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I can’t say Gloria out loud without hearing Laura Branigan’s lyrics in my head – in spite of the fact that it is J.S. Bach’s Mass in B minor that welcomes us to the play through the intern’s (Bayo Gbadamosi) headphones.
This is Branden Jacobs-Jenkins’ time. This young African-American playwright has two plays on in London as I write: the other, An Octoroon – set in the antebellum South and nominated for four Off West End Awards – is playing at the Orange Tree Theatre. Gloria, one of the finalists for the 2016 Pulitzer Prize for Drama, begins as an office comedy. Dean (Colin Morgan), Ani (Ellie Kendrick) and Kendra (Kae Alexander) are assistant editors for a New York magazine in decline. They are not coming to terms with their poor career choice and, like crabs in a basket – or, in this case, a cluster of cubicles – they snap and snipe at each other in deliciously wicked and witty interchanges. When they’re not doing that, they are sending their Harvard intern to buy them vitamin water from the distributor at the end of the hall. Kae Alexander, in particular, steals the show – when her character isn’t at Starbucks, that is.
Success is invisible, hidden behind frosted glass – but failure is right next to them, in the person of Lorin (Bo Poraj), still fact-checking at 39, and Gloria (Sian Clifford), un-promoted, unnoticed and so unloved that only Dean bothers to show up at her housewarming party. Michael Longhurst’s direction is well-paced and smooth, while the actors, especially Colin Morgan, make Lizzie Clachan’s office set feel like they’ve been sitting there for years. Just when you start to wonder what really is at stake here…
[SPOILER ALERT] The first act ends with a shocking tragedy of such magnitude that I spent the interval wondering how they were going to keep our attention for a whole other hour.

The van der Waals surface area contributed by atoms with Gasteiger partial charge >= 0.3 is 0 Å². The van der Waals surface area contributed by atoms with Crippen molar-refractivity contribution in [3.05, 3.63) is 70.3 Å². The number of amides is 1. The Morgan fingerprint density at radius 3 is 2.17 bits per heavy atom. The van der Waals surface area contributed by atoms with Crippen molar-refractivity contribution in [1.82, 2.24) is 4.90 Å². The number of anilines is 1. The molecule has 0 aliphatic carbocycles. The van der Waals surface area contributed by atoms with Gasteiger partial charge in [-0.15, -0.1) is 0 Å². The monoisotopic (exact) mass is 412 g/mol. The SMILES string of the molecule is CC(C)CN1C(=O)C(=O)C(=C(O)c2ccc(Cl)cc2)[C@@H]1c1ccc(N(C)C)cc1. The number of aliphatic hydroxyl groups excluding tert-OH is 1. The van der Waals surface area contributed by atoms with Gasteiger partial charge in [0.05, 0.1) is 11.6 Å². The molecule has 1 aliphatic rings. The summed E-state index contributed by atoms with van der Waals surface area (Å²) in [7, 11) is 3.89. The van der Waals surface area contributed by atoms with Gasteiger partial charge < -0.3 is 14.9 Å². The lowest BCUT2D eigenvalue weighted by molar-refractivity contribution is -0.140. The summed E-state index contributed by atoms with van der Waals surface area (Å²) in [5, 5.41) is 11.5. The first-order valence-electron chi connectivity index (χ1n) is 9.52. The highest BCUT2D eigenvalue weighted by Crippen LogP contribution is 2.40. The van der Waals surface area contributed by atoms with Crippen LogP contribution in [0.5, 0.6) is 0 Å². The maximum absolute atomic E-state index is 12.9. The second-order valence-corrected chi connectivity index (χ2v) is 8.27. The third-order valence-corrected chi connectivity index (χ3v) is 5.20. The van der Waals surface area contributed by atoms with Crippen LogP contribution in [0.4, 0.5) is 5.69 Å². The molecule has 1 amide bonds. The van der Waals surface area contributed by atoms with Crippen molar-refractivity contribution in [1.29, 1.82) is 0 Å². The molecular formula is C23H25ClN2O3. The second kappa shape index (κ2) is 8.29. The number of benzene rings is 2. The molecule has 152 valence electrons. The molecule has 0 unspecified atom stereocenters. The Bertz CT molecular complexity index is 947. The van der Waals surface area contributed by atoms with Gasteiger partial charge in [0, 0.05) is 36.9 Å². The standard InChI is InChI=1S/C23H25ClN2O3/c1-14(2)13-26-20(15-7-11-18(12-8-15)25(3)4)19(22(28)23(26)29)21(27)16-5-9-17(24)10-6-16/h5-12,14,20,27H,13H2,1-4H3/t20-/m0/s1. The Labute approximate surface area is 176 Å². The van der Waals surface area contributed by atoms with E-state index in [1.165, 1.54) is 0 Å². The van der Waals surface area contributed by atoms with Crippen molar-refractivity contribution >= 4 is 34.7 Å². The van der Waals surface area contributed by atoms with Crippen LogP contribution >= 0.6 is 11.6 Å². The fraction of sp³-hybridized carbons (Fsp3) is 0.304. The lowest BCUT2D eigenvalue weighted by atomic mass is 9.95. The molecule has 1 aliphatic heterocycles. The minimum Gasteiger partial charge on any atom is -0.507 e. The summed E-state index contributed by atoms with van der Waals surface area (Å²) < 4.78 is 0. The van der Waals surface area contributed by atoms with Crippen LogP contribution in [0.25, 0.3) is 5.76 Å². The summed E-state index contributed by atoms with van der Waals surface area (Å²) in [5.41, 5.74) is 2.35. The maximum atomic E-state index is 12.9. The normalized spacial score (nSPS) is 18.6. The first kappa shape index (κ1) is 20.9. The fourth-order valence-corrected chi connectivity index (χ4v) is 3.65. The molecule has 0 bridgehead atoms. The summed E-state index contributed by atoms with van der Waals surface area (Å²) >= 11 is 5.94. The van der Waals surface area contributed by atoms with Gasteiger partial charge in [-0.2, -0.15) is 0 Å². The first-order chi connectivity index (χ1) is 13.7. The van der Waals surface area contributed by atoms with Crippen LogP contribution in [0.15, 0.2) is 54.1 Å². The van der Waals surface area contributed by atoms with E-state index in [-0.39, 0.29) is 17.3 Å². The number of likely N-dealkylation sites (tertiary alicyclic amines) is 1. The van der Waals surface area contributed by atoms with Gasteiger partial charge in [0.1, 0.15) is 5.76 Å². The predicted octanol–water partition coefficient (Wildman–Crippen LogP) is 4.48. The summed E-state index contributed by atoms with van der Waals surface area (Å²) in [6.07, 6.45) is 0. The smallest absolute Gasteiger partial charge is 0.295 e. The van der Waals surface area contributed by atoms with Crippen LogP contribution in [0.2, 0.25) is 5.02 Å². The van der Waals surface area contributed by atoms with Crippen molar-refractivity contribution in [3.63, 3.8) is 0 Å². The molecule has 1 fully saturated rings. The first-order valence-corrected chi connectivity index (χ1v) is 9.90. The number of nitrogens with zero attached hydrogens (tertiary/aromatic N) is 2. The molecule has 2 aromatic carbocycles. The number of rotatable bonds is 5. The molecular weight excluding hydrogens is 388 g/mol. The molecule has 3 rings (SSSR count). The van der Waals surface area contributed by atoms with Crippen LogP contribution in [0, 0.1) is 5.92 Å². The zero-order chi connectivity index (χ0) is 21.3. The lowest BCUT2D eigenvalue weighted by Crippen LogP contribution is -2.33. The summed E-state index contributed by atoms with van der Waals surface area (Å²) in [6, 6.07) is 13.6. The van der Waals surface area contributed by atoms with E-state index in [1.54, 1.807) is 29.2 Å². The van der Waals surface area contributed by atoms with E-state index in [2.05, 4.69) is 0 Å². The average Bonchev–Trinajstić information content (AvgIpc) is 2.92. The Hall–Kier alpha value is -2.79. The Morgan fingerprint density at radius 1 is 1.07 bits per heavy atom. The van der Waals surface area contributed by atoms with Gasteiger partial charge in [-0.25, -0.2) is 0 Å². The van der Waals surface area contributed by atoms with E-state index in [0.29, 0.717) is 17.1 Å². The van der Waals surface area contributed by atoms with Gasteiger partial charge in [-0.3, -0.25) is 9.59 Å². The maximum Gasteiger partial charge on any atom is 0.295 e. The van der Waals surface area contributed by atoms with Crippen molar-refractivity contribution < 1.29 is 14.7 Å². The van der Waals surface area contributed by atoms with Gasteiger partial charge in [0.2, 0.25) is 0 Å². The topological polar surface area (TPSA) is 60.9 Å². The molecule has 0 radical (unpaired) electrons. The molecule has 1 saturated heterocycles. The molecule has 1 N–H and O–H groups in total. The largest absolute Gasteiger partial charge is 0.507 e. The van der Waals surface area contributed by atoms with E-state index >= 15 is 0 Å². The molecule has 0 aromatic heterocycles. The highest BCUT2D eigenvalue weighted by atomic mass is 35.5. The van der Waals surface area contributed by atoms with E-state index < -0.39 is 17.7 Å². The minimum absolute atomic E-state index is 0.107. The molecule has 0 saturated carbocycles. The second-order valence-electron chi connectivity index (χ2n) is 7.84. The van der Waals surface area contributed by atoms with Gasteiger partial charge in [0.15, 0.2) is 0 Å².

Branden Jacobs-Jenkins and Michael Longhurst were ready. The second act, if anything, is better than the first. From a comedy of manners with little more than egos and frustrated ambitions at stake, the play moves up a gear. Quite simply, there are those who benefit from horrible tragedies and those who pay. All the actors double in new – and sometimes diametrically opposite – roles from the ones they played in the first act. And while this has been happening since Shakespeare, what makes the doubling (or, in Bayo Gbadamosi’s case, tripling) special here is that there is a link, for example, between Sian Clifford’s Gloria in the first act and her turn as the formerly invisible boss, Nan, in the second. If there had been no Gloria, there would have been no opportunity for Nan’s mix of narcissism and calculated spirituality to make her famous. Bo Poraj’s Lorin is the one character that never morphs. That’s not the only thing he fails to do: Lorin never engages in the kind of skulduggery necessary to succeed, in the media and in other industries too.
Gloria does what the best plays do: while you’re in the theatre, it captivates and entertains; then it works its way under your skin so that you wake up the next day, and the day after, thinking about what you saw and what you still feel.
Gloria continues at the Hampstead Theatre until July 29. Tickets are available from £10.